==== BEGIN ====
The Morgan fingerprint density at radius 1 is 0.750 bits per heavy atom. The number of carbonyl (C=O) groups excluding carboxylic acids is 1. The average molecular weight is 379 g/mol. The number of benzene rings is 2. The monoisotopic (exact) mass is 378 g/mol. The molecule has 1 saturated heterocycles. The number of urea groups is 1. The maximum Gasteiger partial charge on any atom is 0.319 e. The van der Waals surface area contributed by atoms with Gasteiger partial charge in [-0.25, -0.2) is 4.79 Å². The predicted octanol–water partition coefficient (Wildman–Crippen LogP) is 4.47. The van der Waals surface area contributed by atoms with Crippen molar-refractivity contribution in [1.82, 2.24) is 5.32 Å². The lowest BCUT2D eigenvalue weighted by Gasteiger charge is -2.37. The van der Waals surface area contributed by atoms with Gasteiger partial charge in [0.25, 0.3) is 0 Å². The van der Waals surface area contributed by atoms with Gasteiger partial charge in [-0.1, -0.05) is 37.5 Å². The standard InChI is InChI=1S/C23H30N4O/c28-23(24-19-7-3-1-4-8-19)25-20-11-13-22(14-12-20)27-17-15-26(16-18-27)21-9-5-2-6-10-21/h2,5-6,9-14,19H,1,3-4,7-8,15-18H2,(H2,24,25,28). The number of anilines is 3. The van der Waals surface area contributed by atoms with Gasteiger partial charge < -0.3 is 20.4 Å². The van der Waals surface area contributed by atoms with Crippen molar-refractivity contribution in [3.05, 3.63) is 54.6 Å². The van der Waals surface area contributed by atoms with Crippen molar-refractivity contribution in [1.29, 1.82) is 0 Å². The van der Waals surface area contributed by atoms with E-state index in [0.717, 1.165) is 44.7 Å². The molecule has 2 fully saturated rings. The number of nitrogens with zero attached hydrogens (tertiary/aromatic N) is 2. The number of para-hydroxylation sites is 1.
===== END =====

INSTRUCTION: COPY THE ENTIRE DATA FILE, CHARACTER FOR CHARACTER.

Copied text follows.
The Morgan fingerprint density at radius 1 is 0.750 bits per heavy atom. The number of carbonyl (C=O) groups excluding carboxylic acids is 1. The average molecular weight is 379 g/mol. The number of benzene rings is 2. The monoisotopic (exact) mass is 378 g/mol. The molecule has 1 saturated heterocycles. The number of urea groups is 1. The maximum Gasteiger partial charge on any atom is 0.319 e. The van der Waals surface area contributed by atoms with Gasteiger partial charge in [-0.25, -0.2) is 4.79 Å². The predicted octanol–water partition coefficient (Wildman–Crippen LogP) is 4.47. The van der Waals surface area contributed by atoms with Crippen molar-refractivity contribution in [1.82, 2.24) is 5.32 Å². The lowest BCUT2D eigenvalue weighted by Gasteiger charge is -2.37. The van der Waals surface area contributed by atoms with Gasteiger partial charge in [0.25, 0.3) is 0 Å². The van der Waals surface area contributed by atoms with Gasteiger partial charge in [-0.1, -0.05) is 37.5 Å². The standard InChI is InChI=1S/C23H30N4O/c28-23(24-19-7-3-1-4-8-19)25-20-11-13-22(14-12-20)27-17-15-26(16-18-27)21-9-5-2-6-10-21/h2,5-6,9-14,19H,1,3-4,7-8,15-18H2,(H2,24,25,28). The number of anilines is 3. The van der Waals surface area contributed by atoms with Gasteiger partial charge < -0.3 is 20.4 Å². The van der Waals surface area contributed by atoms with Crippen molar-refractivity contribution in [3.05, 3.63) is 54.6 Å². The van der Waals surface area contributed by atoms with Crippen molar-refractivity contribution in [1.29, 1.82) is 0 Å². The van der Waals surface area contributed by atoms with E-state index in [0.717, 1.165) is 44.7 Å². The molecule has 2 fully saturated rings. The number of nitrogens with zero attached hydrogens (tertiary/aromatic N) is 2. The number of para-hydroxylation sites is 1.